Arts·ART 101

Art 101: What is a memento mori? P.S. You are going to die

One day, your hourglass will run out of sand and you, too, will become a skeleton. Sweet, right?!

One day, your hourglass will run out of sand and you, too, will become a skeleton. Sweet, right?!

Hi, this is Art 101. I'm Professor Lise (not really a professor.) I have 17 PhDs, 3 masters and 27 BAs. I'll be bringing you stories of art that explains the boring parts, the controversial parts and just the parts you don't understand.

Ever feel like you're immortal, with the strength of a thousand suns — eternal and invincible? Yeah, me too. But guess what? There's a form of art that was intended to remind you constantly of your unavoidable, inevitable, permanent death.

It's a memento mori! Which, in Latin, means "remember death" — or, if you want to take it more personally, "remember that you must die."

Watch the video:

Remember: you must die. 3:14

If you look at European memento mori paintings from medieval times until the 19th century, you might notice things like:

  • skulls
  • rotting fruit and flowers
  • the Grim Reaper
  • a deck of cards
  • hourglasses
  • more rotting fruit and flowers

These were elements that painters would include in a still life, a portrait or a biblical scene to make sure you could not escape the fact that you are temporary — that one day, your hourglass will run out of sand and you, too, will rot and become a skeleton.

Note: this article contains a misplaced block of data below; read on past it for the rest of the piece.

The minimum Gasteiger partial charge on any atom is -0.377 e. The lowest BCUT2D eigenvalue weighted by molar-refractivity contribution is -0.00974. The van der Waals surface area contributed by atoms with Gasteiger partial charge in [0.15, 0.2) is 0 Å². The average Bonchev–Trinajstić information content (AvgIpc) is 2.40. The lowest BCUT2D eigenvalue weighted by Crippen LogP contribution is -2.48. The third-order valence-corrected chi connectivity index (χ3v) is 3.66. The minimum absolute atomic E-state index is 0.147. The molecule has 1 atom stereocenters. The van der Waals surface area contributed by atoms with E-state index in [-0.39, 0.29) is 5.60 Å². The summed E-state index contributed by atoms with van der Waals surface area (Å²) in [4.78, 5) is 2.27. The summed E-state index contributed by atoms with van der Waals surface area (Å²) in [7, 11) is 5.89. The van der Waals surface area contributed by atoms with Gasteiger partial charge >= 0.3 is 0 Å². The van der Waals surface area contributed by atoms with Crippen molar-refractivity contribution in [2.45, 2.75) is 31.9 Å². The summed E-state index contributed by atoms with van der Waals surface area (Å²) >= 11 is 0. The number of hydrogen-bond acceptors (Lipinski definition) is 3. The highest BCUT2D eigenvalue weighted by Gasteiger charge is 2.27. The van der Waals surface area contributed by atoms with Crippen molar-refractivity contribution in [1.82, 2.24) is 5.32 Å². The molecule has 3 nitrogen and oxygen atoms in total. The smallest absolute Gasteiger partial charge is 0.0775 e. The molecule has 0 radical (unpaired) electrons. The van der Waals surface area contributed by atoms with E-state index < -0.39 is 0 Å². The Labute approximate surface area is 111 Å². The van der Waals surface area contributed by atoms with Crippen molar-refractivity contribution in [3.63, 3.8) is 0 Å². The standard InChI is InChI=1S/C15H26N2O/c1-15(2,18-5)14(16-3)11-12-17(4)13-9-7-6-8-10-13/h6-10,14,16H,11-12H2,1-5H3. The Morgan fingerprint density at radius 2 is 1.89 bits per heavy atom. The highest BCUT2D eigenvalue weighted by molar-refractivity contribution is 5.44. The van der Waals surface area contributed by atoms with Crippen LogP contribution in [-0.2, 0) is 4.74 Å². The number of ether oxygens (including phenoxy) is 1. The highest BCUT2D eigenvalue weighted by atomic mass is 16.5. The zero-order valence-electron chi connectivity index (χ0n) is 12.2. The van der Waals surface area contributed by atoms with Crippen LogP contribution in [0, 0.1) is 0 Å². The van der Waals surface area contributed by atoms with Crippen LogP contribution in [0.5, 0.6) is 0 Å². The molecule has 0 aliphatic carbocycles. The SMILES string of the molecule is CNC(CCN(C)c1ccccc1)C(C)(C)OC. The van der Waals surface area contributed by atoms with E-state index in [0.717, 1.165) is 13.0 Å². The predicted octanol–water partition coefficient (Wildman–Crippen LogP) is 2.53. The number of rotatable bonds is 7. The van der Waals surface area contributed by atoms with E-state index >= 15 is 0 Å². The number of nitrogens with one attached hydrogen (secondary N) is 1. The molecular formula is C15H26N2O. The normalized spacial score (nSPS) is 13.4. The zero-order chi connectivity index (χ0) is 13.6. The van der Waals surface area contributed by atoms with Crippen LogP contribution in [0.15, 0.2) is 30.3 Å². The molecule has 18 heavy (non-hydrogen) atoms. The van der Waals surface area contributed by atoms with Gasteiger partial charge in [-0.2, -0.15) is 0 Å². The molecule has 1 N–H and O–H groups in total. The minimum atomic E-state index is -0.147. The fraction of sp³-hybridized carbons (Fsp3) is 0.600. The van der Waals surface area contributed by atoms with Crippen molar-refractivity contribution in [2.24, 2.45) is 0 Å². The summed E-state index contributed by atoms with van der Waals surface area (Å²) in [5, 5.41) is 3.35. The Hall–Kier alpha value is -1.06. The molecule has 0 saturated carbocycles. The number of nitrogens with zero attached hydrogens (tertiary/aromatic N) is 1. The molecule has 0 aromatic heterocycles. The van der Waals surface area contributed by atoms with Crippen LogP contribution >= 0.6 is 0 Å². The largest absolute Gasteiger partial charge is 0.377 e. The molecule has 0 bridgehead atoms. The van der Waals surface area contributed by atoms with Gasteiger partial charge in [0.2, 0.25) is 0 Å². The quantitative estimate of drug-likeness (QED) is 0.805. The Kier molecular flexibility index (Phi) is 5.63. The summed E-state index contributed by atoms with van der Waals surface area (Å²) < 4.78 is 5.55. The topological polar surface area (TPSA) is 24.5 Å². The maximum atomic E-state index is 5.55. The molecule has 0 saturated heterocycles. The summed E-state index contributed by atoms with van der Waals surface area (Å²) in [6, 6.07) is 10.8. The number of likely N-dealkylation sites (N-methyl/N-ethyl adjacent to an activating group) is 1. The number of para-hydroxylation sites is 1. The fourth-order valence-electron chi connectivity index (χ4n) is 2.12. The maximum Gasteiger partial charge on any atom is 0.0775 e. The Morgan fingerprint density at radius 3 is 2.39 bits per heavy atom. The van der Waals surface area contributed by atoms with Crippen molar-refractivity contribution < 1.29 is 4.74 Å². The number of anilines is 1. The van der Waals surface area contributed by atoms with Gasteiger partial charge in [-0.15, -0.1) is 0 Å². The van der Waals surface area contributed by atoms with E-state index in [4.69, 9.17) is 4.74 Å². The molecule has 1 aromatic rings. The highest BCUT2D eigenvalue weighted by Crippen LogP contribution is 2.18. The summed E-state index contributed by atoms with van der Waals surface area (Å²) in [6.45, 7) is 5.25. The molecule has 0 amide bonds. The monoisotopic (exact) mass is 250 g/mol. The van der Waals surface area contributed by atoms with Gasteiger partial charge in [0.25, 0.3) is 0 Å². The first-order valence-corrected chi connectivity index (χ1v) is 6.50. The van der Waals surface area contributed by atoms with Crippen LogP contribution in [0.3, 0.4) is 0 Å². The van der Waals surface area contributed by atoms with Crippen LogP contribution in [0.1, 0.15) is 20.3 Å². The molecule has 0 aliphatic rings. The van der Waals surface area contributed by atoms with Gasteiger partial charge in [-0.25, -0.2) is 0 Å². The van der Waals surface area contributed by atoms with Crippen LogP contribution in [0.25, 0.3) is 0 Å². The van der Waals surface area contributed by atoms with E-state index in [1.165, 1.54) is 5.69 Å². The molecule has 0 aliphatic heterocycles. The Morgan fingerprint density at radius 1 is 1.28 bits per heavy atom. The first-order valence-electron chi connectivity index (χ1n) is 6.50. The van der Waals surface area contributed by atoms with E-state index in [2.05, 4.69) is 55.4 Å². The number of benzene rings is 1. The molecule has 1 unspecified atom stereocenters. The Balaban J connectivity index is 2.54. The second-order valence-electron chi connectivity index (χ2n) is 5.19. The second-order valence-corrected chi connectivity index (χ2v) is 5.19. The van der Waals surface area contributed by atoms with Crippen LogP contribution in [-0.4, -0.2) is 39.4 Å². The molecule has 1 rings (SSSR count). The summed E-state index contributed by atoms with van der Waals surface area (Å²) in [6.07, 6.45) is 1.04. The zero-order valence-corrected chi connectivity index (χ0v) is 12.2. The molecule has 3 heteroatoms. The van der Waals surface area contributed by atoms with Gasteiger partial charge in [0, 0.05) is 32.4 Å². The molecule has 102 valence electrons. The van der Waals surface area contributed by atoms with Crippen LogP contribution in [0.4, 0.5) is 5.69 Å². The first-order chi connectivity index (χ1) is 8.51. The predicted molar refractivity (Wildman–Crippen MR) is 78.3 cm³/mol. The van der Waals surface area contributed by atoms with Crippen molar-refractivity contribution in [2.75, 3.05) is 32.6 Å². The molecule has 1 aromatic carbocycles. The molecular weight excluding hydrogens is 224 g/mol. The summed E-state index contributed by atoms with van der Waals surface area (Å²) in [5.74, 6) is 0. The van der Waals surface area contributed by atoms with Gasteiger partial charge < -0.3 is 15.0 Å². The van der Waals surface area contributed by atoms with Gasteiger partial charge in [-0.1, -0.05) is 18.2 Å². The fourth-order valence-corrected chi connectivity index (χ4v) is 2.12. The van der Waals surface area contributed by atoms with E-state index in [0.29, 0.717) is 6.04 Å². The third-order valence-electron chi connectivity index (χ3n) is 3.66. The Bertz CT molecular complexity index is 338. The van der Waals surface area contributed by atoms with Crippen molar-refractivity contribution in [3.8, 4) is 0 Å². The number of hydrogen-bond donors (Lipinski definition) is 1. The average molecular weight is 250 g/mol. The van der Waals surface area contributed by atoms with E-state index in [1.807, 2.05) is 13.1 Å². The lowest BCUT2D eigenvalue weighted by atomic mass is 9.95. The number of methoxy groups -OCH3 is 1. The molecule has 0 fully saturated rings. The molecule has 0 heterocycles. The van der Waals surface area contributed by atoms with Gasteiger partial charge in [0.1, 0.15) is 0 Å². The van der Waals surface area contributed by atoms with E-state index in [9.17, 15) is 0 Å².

Sweet, right?!

But it was a powerful tool to make people think about their mortality and as a consequence, maybe live their lives a little bit better — be a better or kinder person, or at least have a moment where they put less emphasis on their possessions and their social status as a measure of their worth in the world.

These works came from a Christian belief system and the idea that if you were better, you'd be saved in the afterlife. And that might be why many of these memento mori showed up in art related to funerals. I mean, what better time to ruminate on your own death than when you're grieving somebody else?

And while the term "memento mori" itself hasn't been as common since Victorian England, we still see a ton of art that tries to communicate the same idea. The skulls you see in art from the Mexican Day of the Dead? Yeah, those are to remind you that you will kick the bucket. Lots of traditions including Buddhism and Japanese zen culture still have artworks or poems that perform the same function.

And contemporary artists do it, too. In 2007, British artist Damien Hirst created a sculpture of a skull covered in over 8,000 diamonds. Pretty subtle reference. The Weeknd calls his radio show "Memento Mori." And in his last music video before his death, Mac Miller carved the words "memento mori" into his own coffin.

Damien Hirst's 'For the Love of God' (Damien Hirst)

Listen, it's not terrible to think of the fact that you're going to be gone one day and maybe put more emphasis on your character than your car. Live kindly, compassionately; eat your vegetables; call your mom.

Thanks for sticking with me through this morbid edition of Art 101. I'll be back soon with way less death. Hey, here's a picture of a puppy!

(It's also going to die.)

See you next time for more Art 101!